Chamonix ski resort guideSki areas, apres-ski, things to see & do in Chamonix
Skiing in Chamonix almost needs no introduction. The French alpine ski resort is world-famous and never fails to amaze the visitor, whether they come to Chamonix for ski holidays, to climb, to hike, or just to soak up at atmosphere
It is vibrant, cosmopolitan and full of passion for the mountains that make for an impressive backdrop to this year round ski resort. And, it's not just Mont Blanc and the mountains that make Chamonix so attractive, the resort is just an hour away from Geneva.
Chamonix ski area guide
People either love it or hate it!. Some just don't 'get' Chamonix. Afterall, the ski areas are spread out across the Chamonix Valley and aren't really linked, there aren't that many lifts and the lift pass is one of the most costly in the Alps.
But there is something undeniably magnetic about skiing in Chamonix. Skiing or boarding on the pistes is only half the story, as the true magic of Chamonix is in her off piste prowess. If you find yourself off piste in one of the endless bowls at Les Grands Montets on a bluebird powder day, it will probably be the best day's skiing of your life.
|Key information (whole area)|
|Season||Dec - early May|
|Apres ski||Lively & Fun|
Chamonix Valley ski areas
There are 5 main ski areas in the Chamonix Valley plus the 24km Vallee Blanches at the top of the Aiguille du Midi
- Le Brevent
- Grand Montets
- Balme / Vallorcine
- Les Houches
If this is your first time skiing in Chamonix and you've got a good level of technical skill, the chances are you'll want to do the Vallee Blanche, the famous off piste itinerary from the Aiguille du Midi lift right back down to Chamonix skiing on the Mer de Glace glacier.
Brevent is linked to Flegere and at first glance Flegere has few lifts and not many pistes either. Many think there is little to write home about at La Flegere, but get a guide for a couple of hours and you'll be whizzing around some truly amazing hidden off piste couloirs.
Le Grands Montets in Argentiere is the real deal. With north facing slopes, what the area lacks in sunshine during the first half of the ski season it makes up for in steepness and long-lasting snow.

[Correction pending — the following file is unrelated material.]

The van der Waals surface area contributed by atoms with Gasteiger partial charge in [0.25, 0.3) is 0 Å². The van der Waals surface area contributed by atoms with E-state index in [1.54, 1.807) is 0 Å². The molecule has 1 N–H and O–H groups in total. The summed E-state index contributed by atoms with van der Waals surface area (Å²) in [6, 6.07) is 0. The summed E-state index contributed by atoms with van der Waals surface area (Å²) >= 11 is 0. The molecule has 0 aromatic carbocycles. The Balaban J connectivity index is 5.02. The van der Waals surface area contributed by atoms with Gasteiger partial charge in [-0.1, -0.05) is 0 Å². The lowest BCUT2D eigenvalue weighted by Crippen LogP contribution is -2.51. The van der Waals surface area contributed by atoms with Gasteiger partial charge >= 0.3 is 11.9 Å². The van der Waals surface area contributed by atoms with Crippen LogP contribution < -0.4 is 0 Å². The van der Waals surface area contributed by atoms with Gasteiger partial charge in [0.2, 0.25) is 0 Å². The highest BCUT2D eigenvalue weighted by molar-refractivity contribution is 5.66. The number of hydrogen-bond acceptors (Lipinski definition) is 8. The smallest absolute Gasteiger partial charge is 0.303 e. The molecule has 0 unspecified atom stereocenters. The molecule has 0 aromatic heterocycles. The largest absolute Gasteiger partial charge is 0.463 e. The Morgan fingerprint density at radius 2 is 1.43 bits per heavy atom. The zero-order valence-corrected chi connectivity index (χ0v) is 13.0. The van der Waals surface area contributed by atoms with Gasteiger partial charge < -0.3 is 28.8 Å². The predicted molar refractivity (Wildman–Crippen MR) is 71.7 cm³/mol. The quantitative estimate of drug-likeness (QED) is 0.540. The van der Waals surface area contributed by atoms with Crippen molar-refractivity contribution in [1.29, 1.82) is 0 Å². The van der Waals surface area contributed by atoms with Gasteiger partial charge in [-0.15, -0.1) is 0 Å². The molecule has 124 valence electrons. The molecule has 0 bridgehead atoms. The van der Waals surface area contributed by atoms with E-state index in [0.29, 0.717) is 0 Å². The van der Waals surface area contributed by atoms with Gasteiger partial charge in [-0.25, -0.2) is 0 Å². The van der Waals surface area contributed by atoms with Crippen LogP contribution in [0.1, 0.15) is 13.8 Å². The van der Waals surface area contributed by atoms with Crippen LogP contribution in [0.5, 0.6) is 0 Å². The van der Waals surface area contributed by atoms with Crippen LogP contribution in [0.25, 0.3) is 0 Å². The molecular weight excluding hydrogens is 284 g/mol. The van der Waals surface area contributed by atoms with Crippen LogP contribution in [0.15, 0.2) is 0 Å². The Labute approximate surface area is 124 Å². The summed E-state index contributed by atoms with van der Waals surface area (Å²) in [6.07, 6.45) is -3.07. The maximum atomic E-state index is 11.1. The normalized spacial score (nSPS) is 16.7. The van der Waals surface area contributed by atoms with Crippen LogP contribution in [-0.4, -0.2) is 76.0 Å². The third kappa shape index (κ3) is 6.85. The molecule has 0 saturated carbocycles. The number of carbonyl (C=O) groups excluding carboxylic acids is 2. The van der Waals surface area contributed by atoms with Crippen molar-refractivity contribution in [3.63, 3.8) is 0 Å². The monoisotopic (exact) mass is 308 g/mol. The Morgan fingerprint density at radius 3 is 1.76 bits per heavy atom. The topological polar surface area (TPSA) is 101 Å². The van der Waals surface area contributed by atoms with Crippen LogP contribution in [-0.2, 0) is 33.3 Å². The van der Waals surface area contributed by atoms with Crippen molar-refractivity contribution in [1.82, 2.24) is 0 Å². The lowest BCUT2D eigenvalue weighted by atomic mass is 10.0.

At the far end of the valley, Balme can be accessed via Le Tour village (which is next to La Vormaine beginner area) or from Vallorcine, the last outpost of France just 4km from the Swiss border over the col des Montets.
Les Houches sits at the entrance to the Chamonix Valley and is great for family ski holidays with some gentle blues and tree lined reds. There is also the world cup down hill run - the Kandahar.
For a ski resort famed for it's off piste, what does all this mean for beginners? Well, Chamonix has more than enough beginner areas at all the various sectors but we heartily recommend La Vormaine next to the Domaine de Balme ski area at the end of the Chamonix Valley for beginners.
For intermediate skiers, Chamonix has many areas to choose from. Brevent is the closest ski area to the centre with pistes for all abilities, so all levels can have fun at the same ski area. From Brevent you can also take the cable car across to La Flegere.
If we're honest the pistes here are long and challenging, but they're not the centre of attention. It's all about the off piste. For a first taste of big mountain skiing, you can head in the top Grands Montets cable car where there are two black off-pisted runs on the glacier - absolutely amazing!
Things to see & do
- Cinema, ten-pin bowling
- Swimming pool
- Ice skating
- Winter hiking trails
Chamonix is famous for its après ski so if you like wild and lively then this is the place. Plenty of bars and clubs and a young crowd that keep the resort rocking until the early hours! There is also the more refined side to Chamonix that is chic and sophisticated - with a great choice of wine bars and restaurants to unwind and relax in.
Our view on Chamonix
You've got to hand it to Chamonix, it really is an exceptional ski resort. It may not be the most convenient or the cheapest, but it has that undeniable 'je ne sais quoi' that will have you hooked. A few suggestions...
- Have lunch at L'Alpage at Domaine de Balme in the old mountain farmhouse tucked next to the Aiguillette des Posettes drag lift - a bit out of the way to get to, but very much worth it as it isnt your usual Chamonix mountain restaurant fare.
- Head up the Aiguille du Midi - it might sound obvious, but for those who don't want to ski the famous Vallee Blanche off piste itinerary, it is still worth going up the two cable cars to take in the amazing views at 3842m. With a guide, you can also ski the 5kms to Italy across the glacier and down in to Courmayeur.
- If your accommodation in Chamonix doesn't have car parking, buy an 'abonnement' pass from one of the three main covered car parks in Chamonix. Beats digging the car out of the snow every morning as well.